Newspaper article The Christian Science Monitor

To Keep Russia on Track, Yeltsin Forgives Sleaze despite an Apparent Bribe to Top Reformer Chubais, President Lets Him Stay - for Stability

Newspaper article The Christian Science Monitor

To Keep Russia on Track, Yeltsin Forgives Sleaze despite an Apparent Bribe to Top Reformer Chubais, President Lets Him Stay - for Stability

Article excerpt

As the Kremlin's top economic reformer teeters in the wake of a corruption scandal, in which three of his closest allies already have been fired, broader questions are being raised here about the economic future of Russia.

Allegations swirling around Deputy Prime Minister and Finance Minister Anatoly Chubais "undercut the whole economic policy," says Alexander Bevz, head of the Civil Society Foundation, a Russian think tank. "This is a very heavy blow to the reformists."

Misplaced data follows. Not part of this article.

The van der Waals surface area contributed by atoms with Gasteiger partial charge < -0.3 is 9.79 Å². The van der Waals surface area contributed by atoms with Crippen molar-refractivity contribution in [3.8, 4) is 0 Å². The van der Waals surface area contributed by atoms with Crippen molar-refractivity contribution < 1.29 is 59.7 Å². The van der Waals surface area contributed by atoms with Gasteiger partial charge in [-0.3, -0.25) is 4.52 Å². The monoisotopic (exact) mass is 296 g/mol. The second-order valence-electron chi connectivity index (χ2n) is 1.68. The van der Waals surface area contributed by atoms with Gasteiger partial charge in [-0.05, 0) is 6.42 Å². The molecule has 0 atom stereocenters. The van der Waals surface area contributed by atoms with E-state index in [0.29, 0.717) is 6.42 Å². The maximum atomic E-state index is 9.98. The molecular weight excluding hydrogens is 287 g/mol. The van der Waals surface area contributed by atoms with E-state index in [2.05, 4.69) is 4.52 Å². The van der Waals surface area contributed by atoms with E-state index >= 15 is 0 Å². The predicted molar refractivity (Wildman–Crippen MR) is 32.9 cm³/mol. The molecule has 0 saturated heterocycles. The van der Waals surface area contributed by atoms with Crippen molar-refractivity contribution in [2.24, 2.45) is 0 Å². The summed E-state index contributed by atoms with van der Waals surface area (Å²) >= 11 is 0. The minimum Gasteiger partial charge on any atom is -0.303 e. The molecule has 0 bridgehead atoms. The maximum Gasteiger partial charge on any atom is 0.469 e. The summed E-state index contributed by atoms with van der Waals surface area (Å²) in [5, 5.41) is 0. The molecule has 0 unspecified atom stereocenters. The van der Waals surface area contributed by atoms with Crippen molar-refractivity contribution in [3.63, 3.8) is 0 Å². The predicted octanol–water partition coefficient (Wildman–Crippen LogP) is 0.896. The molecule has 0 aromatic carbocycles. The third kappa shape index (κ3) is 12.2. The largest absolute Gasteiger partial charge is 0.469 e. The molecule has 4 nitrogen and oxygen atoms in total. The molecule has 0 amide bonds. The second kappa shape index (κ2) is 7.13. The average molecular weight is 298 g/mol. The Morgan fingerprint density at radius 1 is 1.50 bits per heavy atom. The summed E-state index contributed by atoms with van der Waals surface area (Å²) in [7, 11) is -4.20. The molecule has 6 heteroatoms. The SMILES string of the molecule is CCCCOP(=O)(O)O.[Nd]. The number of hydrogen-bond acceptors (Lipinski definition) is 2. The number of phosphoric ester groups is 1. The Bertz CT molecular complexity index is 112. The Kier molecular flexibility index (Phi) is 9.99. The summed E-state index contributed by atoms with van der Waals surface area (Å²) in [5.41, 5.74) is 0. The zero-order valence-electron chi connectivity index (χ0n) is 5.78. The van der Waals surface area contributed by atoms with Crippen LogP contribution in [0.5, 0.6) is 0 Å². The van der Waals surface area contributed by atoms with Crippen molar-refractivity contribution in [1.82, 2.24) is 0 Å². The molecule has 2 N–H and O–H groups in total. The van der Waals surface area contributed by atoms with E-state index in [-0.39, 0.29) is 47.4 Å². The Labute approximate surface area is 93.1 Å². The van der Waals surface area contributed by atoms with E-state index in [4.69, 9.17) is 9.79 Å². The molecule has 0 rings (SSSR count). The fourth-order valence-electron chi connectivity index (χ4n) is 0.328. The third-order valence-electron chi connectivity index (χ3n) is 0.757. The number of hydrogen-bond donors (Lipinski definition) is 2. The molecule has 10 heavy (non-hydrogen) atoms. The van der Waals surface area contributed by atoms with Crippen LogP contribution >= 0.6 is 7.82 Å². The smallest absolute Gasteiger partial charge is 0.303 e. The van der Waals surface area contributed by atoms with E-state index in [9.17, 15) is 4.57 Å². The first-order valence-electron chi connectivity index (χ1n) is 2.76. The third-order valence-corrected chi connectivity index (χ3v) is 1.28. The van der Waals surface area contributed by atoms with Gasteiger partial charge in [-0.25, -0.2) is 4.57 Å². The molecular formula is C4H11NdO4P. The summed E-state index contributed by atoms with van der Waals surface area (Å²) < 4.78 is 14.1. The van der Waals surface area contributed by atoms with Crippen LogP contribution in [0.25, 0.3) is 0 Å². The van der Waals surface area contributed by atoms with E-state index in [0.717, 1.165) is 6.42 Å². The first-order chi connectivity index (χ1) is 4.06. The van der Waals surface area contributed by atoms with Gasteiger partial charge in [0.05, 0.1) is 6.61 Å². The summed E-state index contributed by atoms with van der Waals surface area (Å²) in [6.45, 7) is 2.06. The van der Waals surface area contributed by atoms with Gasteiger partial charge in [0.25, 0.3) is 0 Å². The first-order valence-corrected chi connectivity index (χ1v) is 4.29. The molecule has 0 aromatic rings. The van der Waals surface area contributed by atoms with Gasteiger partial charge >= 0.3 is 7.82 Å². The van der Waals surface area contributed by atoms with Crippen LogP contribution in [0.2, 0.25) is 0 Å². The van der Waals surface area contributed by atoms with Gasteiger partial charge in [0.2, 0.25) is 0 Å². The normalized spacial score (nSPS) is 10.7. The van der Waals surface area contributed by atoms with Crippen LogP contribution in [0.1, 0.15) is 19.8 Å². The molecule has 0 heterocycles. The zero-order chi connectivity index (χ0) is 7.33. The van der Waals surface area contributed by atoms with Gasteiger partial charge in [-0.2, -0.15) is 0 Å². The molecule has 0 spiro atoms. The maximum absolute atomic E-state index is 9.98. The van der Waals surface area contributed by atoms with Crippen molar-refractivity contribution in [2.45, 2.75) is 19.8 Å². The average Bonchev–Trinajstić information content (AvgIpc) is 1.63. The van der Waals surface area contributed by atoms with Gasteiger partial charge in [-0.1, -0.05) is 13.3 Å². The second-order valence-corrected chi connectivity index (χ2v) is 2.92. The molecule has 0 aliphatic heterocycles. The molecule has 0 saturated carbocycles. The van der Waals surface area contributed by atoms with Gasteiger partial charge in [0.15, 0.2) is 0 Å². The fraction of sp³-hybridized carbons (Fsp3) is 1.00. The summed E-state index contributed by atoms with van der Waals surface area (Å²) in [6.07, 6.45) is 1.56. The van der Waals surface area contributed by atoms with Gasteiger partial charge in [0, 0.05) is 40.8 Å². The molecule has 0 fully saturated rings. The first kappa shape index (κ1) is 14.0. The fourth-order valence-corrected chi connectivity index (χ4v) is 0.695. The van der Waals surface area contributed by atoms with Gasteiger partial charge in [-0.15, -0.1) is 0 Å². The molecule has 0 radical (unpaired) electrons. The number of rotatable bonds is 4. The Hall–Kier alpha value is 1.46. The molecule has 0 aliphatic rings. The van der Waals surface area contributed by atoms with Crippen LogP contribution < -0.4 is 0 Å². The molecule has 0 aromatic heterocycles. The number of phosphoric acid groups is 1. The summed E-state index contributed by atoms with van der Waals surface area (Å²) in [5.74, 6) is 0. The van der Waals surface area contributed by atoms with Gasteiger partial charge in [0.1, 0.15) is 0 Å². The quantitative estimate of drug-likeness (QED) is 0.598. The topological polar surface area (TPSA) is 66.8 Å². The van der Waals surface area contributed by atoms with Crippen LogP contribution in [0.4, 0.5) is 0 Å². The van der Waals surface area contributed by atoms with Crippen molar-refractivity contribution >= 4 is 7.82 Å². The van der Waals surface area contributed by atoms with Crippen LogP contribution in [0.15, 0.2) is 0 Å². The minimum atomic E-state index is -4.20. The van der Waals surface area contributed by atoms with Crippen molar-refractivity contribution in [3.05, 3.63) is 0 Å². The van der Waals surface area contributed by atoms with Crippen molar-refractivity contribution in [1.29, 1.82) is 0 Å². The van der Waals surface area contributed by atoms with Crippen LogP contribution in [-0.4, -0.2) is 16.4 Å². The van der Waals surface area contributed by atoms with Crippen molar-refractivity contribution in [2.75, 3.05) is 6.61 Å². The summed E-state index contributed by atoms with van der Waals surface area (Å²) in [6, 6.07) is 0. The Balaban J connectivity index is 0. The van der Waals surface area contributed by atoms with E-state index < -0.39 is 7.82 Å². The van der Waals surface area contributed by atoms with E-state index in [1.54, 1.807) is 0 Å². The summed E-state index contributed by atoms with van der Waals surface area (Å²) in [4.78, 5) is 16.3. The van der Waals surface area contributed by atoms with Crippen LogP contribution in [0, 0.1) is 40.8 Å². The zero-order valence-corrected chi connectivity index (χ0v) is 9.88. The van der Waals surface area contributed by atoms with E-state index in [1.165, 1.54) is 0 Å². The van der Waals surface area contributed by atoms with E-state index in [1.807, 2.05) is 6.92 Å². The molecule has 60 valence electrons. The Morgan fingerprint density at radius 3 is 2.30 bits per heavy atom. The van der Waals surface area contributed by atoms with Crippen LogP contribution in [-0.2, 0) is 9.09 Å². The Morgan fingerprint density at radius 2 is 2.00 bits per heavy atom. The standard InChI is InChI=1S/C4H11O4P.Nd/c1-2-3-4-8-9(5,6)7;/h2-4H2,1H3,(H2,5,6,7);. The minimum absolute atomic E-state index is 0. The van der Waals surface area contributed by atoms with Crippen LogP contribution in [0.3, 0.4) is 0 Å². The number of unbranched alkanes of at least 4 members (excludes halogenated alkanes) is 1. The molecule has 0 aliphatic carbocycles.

The storm blew stronger yesterday as the dominant Communist faction in parliament said it would refuse to debate the 1998 budget unless Mr. Chubais was dismissed. Though Mr. Chubais has clung to his job so far, his three co-authors of a book about privatization were fired from senior government posts over the weekend, when it was revealed they split $450,000 in royalties. They accepted the money from a publishing house owned by Oneximbank, a major financial institution that has profited hugely from the privatization of state property. It recently won the largest-ever auction of a public company, the telecommunications firm Svyazinvest. Chubais is a symbol of President Boris Yeltsin's renewed drive to reform Russia's economy, the Kremlin's point man in negotiations with international financial bodies, and the mastermind for the government's economic activity. But the stain on his reputation - Mr. Yeltsin said Chubais's actions were "impermissible" - will lose him much of his credibility. Some analysts see even deeper danger. "The flight of foreign investors from the Russian market is inevitable," warns Andrei Piontkovsky, head of the Center for Strategic Studies. "Any chance of economic growth this year is now compromised." Chubais's troubles come at a delicate moment for the government's economic policy. The International Monetary Fund is holding up payment of the latest installment of its $10 billion loan to Russia. The opposition-controlled Duma, the lower house of parliament, is due to start debating the 1988 budget tomorrow, and the Russian stock market is as nervous as any emerging exchange during the current international uncertainty. …

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